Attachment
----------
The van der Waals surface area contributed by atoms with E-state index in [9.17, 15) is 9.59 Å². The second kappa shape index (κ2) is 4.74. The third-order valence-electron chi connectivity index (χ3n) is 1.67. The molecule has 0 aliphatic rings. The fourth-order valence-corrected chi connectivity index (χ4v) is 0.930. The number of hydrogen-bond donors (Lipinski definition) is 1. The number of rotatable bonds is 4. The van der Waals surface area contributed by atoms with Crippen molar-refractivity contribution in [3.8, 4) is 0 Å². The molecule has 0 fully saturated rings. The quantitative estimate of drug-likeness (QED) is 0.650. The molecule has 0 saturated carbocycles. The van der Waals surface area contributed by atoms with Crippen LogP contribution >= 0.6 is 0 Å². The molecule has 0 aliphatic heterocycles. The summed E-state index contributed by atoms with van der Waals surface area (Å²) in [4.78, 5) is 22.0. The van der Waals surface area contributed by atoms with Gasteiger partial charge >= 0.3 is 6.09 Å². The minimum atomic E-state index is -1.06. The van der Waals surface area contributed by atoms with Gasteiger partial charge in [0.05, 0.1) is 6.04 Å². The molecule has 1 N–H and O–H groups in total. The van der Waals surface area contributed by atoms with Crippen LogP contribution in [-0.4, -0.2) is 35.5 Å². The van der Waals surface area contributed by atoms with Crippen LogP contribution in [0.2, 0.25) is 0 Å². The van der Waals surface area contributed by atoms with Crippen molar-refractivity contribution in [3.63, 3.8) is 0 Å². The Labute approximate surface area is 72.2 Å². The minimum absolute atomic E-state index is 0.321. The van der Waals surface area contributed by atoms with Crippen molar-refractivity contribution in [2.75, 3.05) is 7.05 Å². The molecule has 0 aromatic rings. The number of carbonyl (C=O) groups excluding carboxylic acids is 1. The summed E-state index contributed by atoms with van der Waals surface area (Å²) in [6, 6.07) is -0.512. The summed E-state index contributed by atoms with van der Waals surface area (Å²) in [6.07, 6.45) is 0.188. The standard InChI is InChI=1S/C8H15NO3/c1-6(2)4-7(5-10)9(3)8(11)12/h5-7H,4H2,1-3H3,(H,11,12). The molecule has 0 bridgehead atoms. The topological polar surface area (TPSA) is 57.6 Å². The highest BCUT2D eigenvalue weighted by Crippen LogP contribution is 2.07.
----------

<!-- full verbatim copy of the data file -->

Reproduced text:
The van der Waals surface area contributed by atoms with E-state index in [9.17, 15) is 9.59 Å². The second kappa shape index (κ2) is 4.74. The third-order valence-electron chi connectivity index (χ3n) is 1.67. The molecule has 0 aliphatic rings. The fourth-order valence-corrected chi connectivity index (χ4v) is 0.930. The number of hydrogen-bond donors (Lipinski definition) is 1. The number of rotatable bonds is 4. The van der Waals surface area contributed by atoms with Crippen molar-refractivity contribution in [3.8, 4) is 0 Å². The molecule has 0 fully saturated rings. The quantitative estimate of drug-likeness (QED) is 0.650. The molecule has 0 saturated carbocycles. The van der Waals surface area contributed by atoms with Crippen LogP contribution >= 0.6 is 0 Å². The molecule has 0 aliphatic heterocycles. The summed E-state index contributed by atoms with van der Waals surface area (Å²) in [4.78, 5) is 22.0. The van der Waals surface area contributed by atoms with Gasteiger partial charge >= 0.3 is 6.09 Å². The minimum atomic E-state index is -1.06. The van der Waals surface area contributed by atoms with Gasteiger partial charge in [0.05, 0.1) is 6.04 Å². The molecule has 1 N–H and O–H groups in total. The van der Waals surface area contributed by atoms with Crippen LogP contribution in [-0.4, -0.2) is 35.5 Å². The van der Waals surface area contributed by atoms with Crippen LogP contribution in [0.2, 0.25) is 0 Å². The van der Waals surface area contributed by atoms with Crippen molar-refractivity contribution in [3.63, 3.8) is 0 Å². The Labute approximate surface area is 72.2 Å². The minimum absolute atomic E-state index is 0.321. The van der Waals surface area contributed by atoms with Crippen molar-refractivity contribution in [2.75, 3.05) is 7.05 Å². The molecule has 0 aromatic rings. The number of carbonyl (C=O) groups excluding carboxylic acids is 1. The summed E-state index contributed by atoms with van der Waals surface area (Å²) in [6, 6.07) is -0.512. The summed E-state index contributed by atoms with van der Waals surface area (Å²) in [6.07, 6.45) is 0.188. The standard InChI is InChI=1S/C8H15NO3/c1-6(2)4-7(5-10)9(3)8(11)12/h5-7H,4H2,1-3H3,(H,11,12). The molecule has 0 bridgehead atoms. The topological polar surface area (TPSA) is 57.6 Å². The highest BCUT2D eigenvalue weighted by Crippen LogP contribution is 2.07.